Haley Brunner Nicky Davis David Fantham Andy Galbraith Colin Gipner Tyler Gipner Alexis Guy

Grace Hartinger Jessica Hing Josephine Hoyne** Robbie Lacalli Isaiah Mathieu Andrew Morrill Matt Nichols*

Quyen Tran Hayley Winninghoff Derek Yamamoto Xiaoran Yuan *First valedictory alternate **Second alternate


Senior Wills

June

09

Senior Issue The Roosevelt News

Chris Nguyen

Staff Reporter

“To Angie Anderson and Carolyn Clausen, dominate in physics and take your vitamins.” -Jasmine Simpson

“Matt Gross, I’m leaving behind my good taste in music so you stop listening to stupid ‘Souljaboytellem’.”

-Andrew Sahl

“M

y dear Mr. Otten, I leave to you my quirkiness and awkwardness. You are better-looking than I. So perhaps these skillz will help you get the fly honeyz, for I was unsuccessful.”

-Sullivan S. Brown

“Mini-Me, aka Dave Hughes, continue not doing homework at home, procrastinating, and not studying for tests. Attaboy, keep it up.”

-David Fantham

“I, Avery Robertson Pratt, hereby pass on my prestigious role as orchestra teacher’s pet to Annika Kounts.”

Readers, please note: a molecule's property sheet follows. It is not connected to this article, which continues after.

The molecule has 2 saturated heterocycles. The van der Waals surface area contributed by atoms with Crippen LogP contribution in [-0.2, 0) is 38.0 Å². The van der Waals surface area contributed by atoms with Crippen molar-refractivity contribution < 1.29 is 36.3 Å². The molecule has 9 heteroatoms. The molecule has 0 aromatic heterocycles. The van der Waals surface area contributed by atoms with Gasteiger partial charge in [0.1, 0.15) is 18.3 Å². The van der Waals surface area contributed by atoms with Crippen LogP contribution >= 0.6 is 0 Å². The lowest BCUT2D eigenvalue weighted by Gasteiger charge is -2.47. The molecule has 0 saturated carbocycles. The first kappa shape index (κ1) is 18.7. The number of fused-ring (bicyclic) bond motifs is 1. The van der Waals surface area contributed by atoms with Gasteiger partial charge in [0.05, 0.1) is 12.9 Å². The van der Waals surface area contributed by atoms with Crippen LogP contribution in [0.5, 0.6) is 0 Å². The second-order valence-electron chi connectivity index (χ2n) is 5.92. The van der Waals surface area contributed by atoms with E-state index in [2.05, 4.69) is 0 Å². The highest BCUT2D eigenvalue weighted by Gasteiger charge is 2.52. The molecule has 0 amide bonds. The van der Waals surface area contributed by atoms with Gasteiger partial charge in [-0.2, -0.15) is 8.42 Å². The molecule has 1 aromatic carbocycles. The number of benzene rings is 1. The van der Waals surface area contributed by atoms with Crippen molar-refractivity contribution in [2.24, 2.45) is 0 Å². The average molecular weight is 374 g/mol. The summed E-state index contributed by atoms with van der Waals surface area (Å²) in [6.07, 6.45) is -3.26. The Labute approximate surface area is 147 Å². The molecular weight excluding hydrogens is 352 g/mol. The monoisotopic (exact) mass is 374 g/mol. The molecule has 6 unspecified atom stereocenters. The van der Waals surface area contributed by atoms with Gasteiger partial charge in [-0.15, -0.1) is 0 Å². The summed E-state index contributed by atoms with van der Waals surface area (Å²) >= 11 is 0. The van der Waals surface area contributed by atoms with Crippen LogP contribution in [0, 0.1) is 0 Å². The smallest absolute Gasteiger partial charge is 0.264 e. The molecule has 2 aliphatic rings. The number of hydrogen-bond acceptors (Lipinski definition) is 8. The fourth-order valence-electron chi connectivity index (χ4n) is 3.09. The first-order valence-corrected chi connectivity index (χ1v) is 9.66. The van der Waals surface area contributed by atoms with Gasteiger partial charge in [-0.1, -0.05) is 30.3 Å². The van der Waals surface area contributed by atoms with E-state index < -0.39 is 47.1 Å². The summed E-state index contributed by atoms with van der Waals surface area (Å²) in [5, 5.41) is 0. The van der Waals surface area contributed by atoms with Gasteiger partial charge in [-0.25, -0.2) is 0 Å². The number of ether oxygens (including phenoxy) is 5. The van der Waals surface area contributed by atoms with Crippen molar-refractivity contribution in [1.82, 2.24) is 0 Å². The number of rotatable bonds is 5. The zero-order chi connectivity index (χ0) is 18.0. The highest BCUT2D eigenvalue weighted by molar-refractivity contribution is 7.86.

-Avery Pratt

“I, Cocoa Wang, upon my departure would like to pass on my communist ideals to Yosuke, along with possession of Avery’s soul. Use it well.”

-Cocoa Wang

“Mark Van Winkle, don’t work too hard, senior year should be easy.”

-Jeff Chaney

“To Nick Drummond, I leave my position on the soccer field, but more importantly, I leave you the ability to pull off having thick eyebrows and to look great while doing it, because we all know thickness of eyebrows directly corresponds to physical strength, and specifically jumping ability. Stay Sexy.”

-Dan Tonkovich

“Maggie, my dearest, I leave to you the pole vault team. You must make it grow and flourish into something beautiful. I also give to you the poles, especially the essex 127.9 pole. Cherish them with your heart. And lastly I give to you my school record. Break it… With love and sauciness.”

-Karis Anderson

“You have been my apprentice and now you may arise to become the next Star Warrior, Jamel Minnix.”